return Saturday morning. He watched Phil Mickelson ahead of him

make birdie to share the 36-hole lead. Rose missed the fairway,

hacked it out of rough and had 115 yards to a pin that was just

over the false front, a shot that required close to perfection.

He delivered, hitting wedge to 7 feet.

”It was pretty dark by this time,” he said. ”But I wanted to

hit the putt. Even if I missed, the advantage was there to sleep

in. It was a slippery, downhill, left-to-righter for a 69 to stay

even par. From a momentum point of view, just finishing and giving

myself time in bed for the rhythm of the week … that was

big.”

BRITISH OPEN

Mickelson didn’t hesitate when asked for the signature shot of

his British Open victory – the 3-wood on the par-5 17th that set up

a two-putt birdie.

”Very simply put, there was no margin for error,” he said.

”If I miss it a little bit to the right, it goes in a bunker and I

have a very difficult par. I have to go out sideways and try to get

up-and-down for par. If I miss it left, it’s the worst rough on the

golf course and I could lose my ball or have an unplayable lie. But

if I hit it perfectly, there’s a good chance I could have a

two-putt birdie. And that’s what happened.

”I hit it dead perfect at the time I needed it most,” he said.

”If I made birdie, I felt like I would win.”

Mickelson’s closing 66 at Muirfield is considered the best round

of the year, and one of the best final rounds in any major. He made

birdie on four of the last six holes. As much attention as that

3-wood receives, Lefty was equally pleased with a 5-iron into 8

feet for birdie that started his big run.

It was on the 13th hole, 190 yards and dead into a strong wind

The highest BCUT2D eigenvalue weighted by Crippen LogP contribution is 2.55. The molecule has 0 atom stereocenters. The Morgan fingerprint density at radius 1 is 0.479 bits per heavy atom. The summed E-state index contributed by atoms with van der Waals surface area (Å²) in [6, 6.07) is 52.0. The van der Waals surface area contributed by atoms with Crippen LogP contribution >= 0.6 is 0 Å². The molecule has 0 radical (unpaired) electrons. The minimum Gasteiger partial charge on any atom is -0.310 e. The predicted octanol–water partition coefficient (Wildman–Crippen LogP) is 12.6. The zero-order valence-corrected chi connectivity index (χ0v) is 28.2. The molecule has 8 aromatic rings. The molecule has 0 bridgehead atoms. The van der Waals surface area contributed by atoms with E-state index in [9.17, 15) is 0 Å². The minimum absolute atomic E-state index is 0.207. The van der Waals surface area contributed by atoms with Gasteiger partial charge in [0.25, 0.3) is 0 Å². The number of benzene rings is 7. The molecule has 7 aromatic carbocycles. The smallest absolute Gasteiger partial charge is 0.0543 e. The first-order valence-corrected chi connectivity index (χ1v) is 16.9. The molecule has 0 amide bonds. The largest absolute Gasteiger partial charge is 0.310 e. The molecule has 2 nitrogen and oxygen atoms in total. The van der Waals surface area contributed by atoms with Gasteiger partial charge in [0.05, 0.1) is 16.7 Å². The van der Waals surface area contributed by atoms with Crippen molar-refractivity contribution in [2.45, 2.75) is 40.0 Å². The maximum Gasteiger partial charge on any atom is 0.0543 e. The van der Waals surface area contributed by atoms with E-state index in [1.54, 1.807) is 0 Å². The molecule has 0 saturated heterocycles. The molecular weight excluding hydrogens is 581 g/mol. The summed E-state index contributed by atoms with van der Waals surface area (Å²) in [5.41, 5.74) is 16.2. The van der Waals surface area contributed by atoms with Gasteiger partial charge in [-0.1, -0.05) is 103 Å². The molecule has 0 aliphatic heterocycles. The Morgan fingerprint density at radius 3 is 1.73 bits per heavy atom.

to a narrow green.

”If you miss it at all, the ball gets blown off sideways, and

you saw it with just about every player behind me,” Mickelson

said. ”I hit it so solid and perfect through the wind the ball

just soared. It was the prettiest shot.”

PGA CHAMPIONSHIP

Jason Dufner had a two-shot lead with three holes to play. Leads

like that can disappear quickly at a major, especially with the

tough, two closing holes at Oak Hill.

Jim Furyk hit his approach to 10 feet on the 16th, easily birdie

range. Dufner followed with a sand wedge from 105 yards that spun

back to a foot, which stands out as his signature moment at the PGA

Championship (though a case could be made for the love tap he gave

his wife when it was over).

”I was trying to take it a little bit past the pin on the

right,” Dufner said. ”Obviously, with a wedge in hand, I was

thinking it could be a makeable birdie effort. Inside a foot is

great for me because I struggle with the putter.”

Not so obvious – except to Dufner – was how he played the par-3

11th hole for the week. At 226 yards, it was the sixth-toughest

hole at Oak Hill. Dufner never had a birdie putt outside 20 feet in

all four rounds, and he played the hole in 1-under par for the

week.

”It was one of the tougher holes, and I made it easy for me,”

he said. ”The 16th is the shot people are going to remember. The

one people will forget about is to play that hole (No. 11) in 1

under and never sweat a bogey. That’s a pretty good deal.”